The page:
Antenen spent 21 years in the Air Force, teaching, and training others before retiring and moving into civilian life, where he found a job at USAA that wasn’t really what he was looking, but turned out to be a great fit. 

“I really didn’t want to go work out there. That wasn’t on my radar screen,” he said. “But I went for an interview, they offered me the job and I turned it down.”

Antenen accepted the interview on a challenge from a friend who knew he was retiring and said that he should consider it. While Antenen initially turned down the job, working for USAA was in his future.

“About three months later, they called me back and said they had this job for me, and they thought I should come back out,” he explained. “I finally relented and went to USAA and said, ‘I’ll do this for a few years until I can find my dream job. Almost nine years later, I was still at USAA.”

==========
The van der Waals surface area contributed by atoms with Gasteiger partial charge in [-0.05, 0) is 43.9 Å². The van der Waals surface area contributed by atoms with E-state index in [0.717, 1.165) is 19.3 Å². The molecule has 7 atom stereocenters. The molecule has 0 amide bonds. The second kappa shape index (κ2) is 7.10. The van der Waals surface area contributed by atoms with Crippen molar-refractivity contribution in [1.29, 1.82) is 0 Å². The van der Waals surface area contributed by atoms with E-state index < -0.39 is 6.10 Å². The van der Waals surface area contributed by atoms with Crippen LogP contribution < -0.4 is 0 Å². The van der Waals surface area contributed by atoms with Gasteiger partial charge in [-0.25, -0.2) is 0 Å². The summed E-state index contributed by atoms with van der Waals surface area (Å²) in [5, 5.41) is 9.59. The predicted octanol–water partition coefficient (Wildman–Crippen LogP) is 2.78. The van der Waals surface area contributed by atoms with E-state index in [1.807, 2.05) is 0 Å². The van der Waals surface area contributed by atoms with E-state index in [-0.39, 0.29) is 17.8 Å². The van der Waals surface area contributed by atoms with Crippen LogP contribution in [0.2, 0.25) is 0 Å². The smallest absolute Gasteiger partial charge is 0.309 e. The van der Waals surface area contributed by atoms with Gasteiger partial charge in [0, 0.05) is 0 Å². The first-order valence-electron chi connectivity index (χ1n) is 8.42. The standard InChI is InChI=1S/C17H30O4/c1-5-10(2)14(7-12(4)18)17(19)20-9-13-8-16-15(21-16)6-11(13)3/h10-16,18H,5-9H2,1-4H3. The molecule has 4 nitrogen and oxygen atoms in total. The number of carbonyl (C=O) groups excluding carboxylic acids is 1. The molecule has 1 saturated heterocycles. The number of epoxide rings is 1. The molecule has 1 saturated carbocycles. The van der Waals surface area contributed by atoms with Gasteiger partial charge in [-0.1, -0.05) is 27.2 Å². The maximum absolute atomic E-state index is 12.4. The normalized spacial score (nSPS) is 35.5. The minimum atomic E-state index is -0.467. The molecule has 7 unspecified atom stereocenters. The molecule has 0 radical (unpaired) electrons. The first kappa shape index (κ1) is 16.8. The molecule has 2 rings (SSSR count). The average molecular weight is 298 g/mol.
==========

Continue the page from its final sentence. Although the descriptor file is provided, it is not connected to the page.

While working at USAA, Antenen received a call “out of the clear blue” from Thomas Fisher. Dr. Fisher, currently the Campus Dean and Executive Director of Wayland Baptist University – Albuquerque, worked for Wayland in San Antonio at the time and was looking for someone to help start a Master of Education program at WBU.

Antenen, who “didn’t know Thom from Adam,” had been teaching as an adjunct professor at St. Mary’s University and the University of Incarnate Word in San Antonio. He was about to sign a contract with St. Mary’s when then Campus Dean Dillard Whitis and Fisher offered him the job at Wayland.

He turned it down.